[a talk I delivered at Shift Happens in York yesterday. Thank you to everyone who contributed to it via twitter, facebook, anonymous text messages and notes thrust into my pocket]

I’m afraid I’m going to have to read from my notes, in part because a lot of this was written on the train this morning (though there’s a reason for that) and in part because a lot of this wasn’t actually written by me at all. But more on that later.

Before that I want to offer you some swashbuckling hyperbole. More rhetoric than fact. The kind of sweepingly generalisations that probably would have gone down a storm a turn of the century French salon, but would see me killed on the internet.

Some history.

Imagine yourselves back to the first decade of the 20th century. We’re learning how to fly. Everyone is having roughly the same ideas at roughly the same time. You might say some kind of shift is happening.

On July 25 1909 the French engineer Louis Bleriot crossed the channel in his home-made plane, a delicate-looking arrangement of gently curving lines with two spindly bicycle wheels sticking out underneath it. When he landed in Dover he became the first person to fly across a large body of water in a heavier-than-air craft.

News of this latest boundary-redefining voyage quickly spread. When he heard of Blériot’s flight the great French architect Auguste Perret charged into the room in which his young then-employee Le Corbusier was working.

And he said.

Blériot has crossed the channel! Wars are finished! No more wars are possible! There are no longer any frontiers!

5 days later on July 30 1909, Wilbur and Orville Wright successfully completed test flights at Fort Myer for the Wright Military Flyer. The army bought the plane for $30,000.

Auguste Perret’s impossible vision for of the future has fascinated me since I first heard it. For a start it might very well be the worst prediction of all time. If any of you can come up with something more catastrophically wide of the mark let me know.

But I think there’s more to it than that. It’s a cracking open of the long march of history. A signal flare fired up into the sky that says ‘for a while here, it wasn’t all so cruelly inevitable as it might seem.’ For a moment the world seemed rich with potential futures. Change was taking place beyond the control of leaders and governments. People were learning how to fly anywhere they wanted, beyond the reach of officialdom. Charging ever forward with wild-eyed, breakneck speed just because they could. Suddenly the boundary between one country and the next is defined by where you take off and where you land. Centuries of reinforcing borders, building walls and fortifications, appears to be rendered totally redundant.

At points like this when technology overleaps those with power the world seems to briefly shimmer. Solid, rational realities appear to melt slightly. And in those ephemeral moments of shift, before everything concretizes once more, everything almost does feel possible. That shimmer is empowering. When an invention outgrows its makers or its controllers, it offers space for everyone to interpret what the result of that radical shift might be. An opportunity for artists and architects and whoever else to imagine improbably hopeful, radically different, desperately romantic ways of reconfiguring the world.

We’ve been all a-shimmer for a while now, though things are starting to settle. According to all prevailing metaphors we are still just about pioneers, even if we’re the last to the party. Our means of relating to each other, to the world around us, to power and authority have all been shaken up and have yet to settle into familiar patterns. Assured realities still, just about, appear soft and malleable.
Are we as artists, as creative people, as the young and the restless, making the most of this opportunity? Are we thinking improbably enough about what the new technologies that we’re all grappling with might mean? Are we being too rational? Too realistic? Where are the deranged visions of a world re-imagined? Why do we only seem interested in seeing these technologies revolutionise what we already have? E-books, E-newspapers, theatre beamed to a cinema near you.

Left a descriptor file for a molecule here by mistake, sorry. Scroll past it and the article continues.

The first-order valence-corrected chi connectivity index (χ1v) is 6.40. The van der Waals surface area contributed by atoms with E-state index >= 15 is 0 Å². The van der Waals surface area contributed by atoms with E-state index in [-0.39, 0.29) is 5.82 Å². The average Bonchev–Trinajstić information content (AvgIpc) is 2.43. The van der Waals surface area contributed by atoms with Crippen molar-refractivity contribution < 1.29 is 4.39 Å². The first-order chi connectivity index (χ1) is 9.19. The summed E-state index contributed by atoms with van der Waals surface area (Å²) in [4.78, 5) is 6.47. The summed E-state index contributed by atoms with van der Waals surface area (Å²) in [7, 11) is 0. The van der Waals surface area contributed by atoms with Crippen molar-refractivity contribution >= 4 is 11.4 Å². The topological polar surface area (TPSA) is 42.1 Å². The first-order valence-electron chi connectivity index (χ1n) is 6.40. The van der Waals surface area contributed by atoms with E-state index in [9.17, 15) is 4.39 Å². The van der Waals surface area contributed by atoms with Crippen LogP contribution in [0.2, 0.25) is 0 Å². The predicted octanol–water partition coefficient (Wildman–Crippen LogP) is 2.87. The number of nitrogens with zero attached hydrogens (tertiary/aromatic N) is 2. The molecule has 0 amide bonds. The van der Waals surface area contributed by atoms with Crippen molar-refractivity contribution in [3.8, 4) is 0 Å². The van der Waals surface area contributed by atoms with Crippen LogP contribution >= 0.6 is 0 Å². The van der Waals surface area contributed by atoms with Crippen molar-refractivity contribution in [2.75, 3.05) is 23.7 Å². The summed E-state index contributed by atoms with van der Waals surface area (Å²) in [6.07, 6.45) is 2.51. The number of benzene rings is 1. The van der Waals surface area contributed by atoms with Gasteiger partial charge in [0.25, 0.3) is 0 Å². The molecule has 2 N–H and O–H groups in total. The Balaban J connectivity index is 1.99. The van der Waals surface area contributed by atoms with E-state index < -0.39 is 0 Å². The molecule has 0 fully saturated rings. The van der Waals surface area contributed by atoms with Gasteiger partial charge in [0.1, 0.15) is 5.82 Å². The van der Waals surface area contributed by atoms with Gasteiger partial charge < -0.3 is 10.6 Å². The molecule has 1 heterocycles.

Do we, as people involved in the arts have a responsibility to dream naive ideas about how technology is going change the world? To document the experience of being around at the beginning of the internet age. Should we desperately scribbling delirious transformations that still seem like faint but real possibilities for the future? Not because those things will come true, but as a reminder – a spectre to haunt the crushing, utilitarian reality of whatever might become of all this great new dawn in its maturity, once the Wild West has finally be settled.

Or, put another way, broadcasting your show live to cinemas is great, but can we also bring art and technology together to dream stupid, impossibly grand visions of what the future might look like?

Because there’s not much time left.

Back again briefly to the first decade of the 20th century. We’re learning how to make moving pictures. Everyone is having roughly the same ideas at roughly the same time. Some kind of shift is happening.

We’re back in France (again), and the Lumiere brothers are stalking around the country filming almost everything they see. The content is constantly shifting but the form remains the same. Even when they’re dealing with fiction, their cinema is about capturing fragments of the real world. They grew tired of this: they saw no future in the film business – considered it only a novelty – an extension of photography.
Georges Melies didn’t see cinema like photography. He saw it like he saw magic. It was his magician’s brain that caused the first real meaningful shift in film history. That transformed cinema from a device into a medium.

Rather than fragments of events that actually occurred (whether they be real or theatrical) Melies turned cinema into an imaginary place. He butchered his film reels – cutting and splicing to create dazzling on-screen magic tricks, carefully colouring his pictures frame- by-delicate-frame to invent new technicolour landscapes.

Through his fiddling he created the modern cinematic vocabulary, creating the processes that dictate the relationship that we have with what we think of as cinema.